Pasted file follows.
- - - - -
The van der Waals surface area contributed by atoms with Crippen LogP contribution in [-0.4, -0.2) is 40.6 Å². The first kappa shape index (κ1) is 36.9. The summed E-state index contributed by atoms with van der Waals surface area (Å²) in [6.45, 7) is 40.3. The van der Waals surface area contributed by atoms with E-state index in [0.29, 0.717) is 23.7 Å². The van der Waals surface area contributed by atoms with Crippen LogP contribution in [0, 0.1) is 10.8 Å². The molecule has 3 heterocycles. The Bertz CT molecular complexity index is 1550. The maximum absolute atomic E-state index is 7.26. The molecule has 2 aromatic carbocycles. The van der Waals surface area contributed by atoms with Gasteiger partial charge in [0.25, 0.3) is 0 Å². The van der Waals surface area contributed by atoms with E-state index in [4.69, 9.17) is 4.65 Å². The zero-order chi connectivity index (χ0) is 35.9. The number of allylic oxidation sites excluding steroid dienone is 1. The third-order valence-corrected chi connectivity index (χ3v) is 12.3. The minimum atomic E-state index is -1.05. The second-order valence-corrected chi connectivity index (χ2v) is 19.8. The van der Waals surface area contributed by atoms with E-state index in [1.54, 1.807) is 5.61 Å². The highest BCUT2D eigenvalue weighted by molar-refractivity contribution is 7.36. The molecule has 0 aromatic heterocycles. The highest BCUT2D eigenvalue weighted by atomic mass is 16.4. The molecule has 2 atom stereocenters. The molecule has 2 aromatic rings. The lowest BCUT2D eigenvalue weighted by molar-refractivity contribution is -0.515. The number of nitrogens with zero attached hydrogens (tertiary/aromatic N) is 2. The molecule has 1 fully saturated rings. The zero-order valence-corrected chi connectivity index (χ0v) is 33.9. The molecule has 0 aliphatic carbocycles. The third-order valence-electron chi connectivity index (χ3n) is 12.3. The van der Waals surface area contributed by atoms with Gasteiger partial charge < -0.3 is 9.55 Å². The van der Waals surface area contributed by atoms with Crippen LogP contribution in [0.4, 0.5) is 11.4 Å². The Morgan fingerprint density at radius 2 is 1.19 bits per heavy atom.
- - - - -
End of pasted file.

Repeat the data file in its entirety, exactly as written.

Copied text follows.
The van der Waals surface area contributed by atoms with Crippen LogP contribution in [-0.4, -0.2) is 40.6 Å². The first kappa shape index (κ1) is 36.9. The summed E-state index contributed by atoms with van der Waals surface area (Å²) in [6.45, 7) is 40.3. The van der Waals surface area contributed by atoms with E-state index in [0.29, 0.717) is 23.7 Å². The van der Waals surface area contributed by atoms with Crippen LogP contribution in [0, 0.1) is 10.8 Å². The molecule has 3 heterocycles. The Bertz CT molecular complexity index is 1550. The maximum absolute atomic E-state index is 7.26. The molecule has 2 aromatic carbocycles. The van der Waals surface area contributed by atoms with Gasteiger partial charge in [0.25, 0.3) is 0 Å². The van der Waals surface area contributed by atoms with E-state index in [4.69, 9.17) is 4.65 Å². The zero-order chi connectivity index (χ0) is 35.9. The number of allylic oxidation sites excluding steroid dienone is 1. The third-order valence-corrected chi connectivity index (χ3v) is 12.3. The minimum atomic E-state index is -1.05. The second-order valence-corrected chi connectivity index (χ2v) is 19.8. The van der Waals surface area contributed by atoms with E-state index in [1.54, 1.807) is 5.61 Å². The highest BCUT2D eigenvalue weighted by molar-refractivity contribution is 7.36. The molecule has 0 aromatic heterocycles. The highest BCUT2D eigenvalue weighted by atomic mass is 16.4. The molecule has 2 atom stereocenters. The molecule has 2 aromatic rings. The lowest BCUT2D eigenvalue weighted by molar-refractivity contribution is -0.515. The number of nitrogens with zero attached hydrogens (tertiary/aromatic N) is 2. The molecule has 1 fully saturated rings. The zero-order valence-corrected chi connectivity index (χ0v) is 33.9. The molecule has 0 aliphatic carbocycles. The third-order valence-electron chi connectivity index (χ3n) is 12.3. The van der Waals surface area contributed by atoms with Gasteiger partial charge < -0.3 is 9.55 Å². The van der Waals surface area contributed by atoms with Crippen LogP contribution in [0.4, 0.5) is 11.4 Å². The Morgan fingerprint density at radius 2 is 1.19 bits per heavy atom.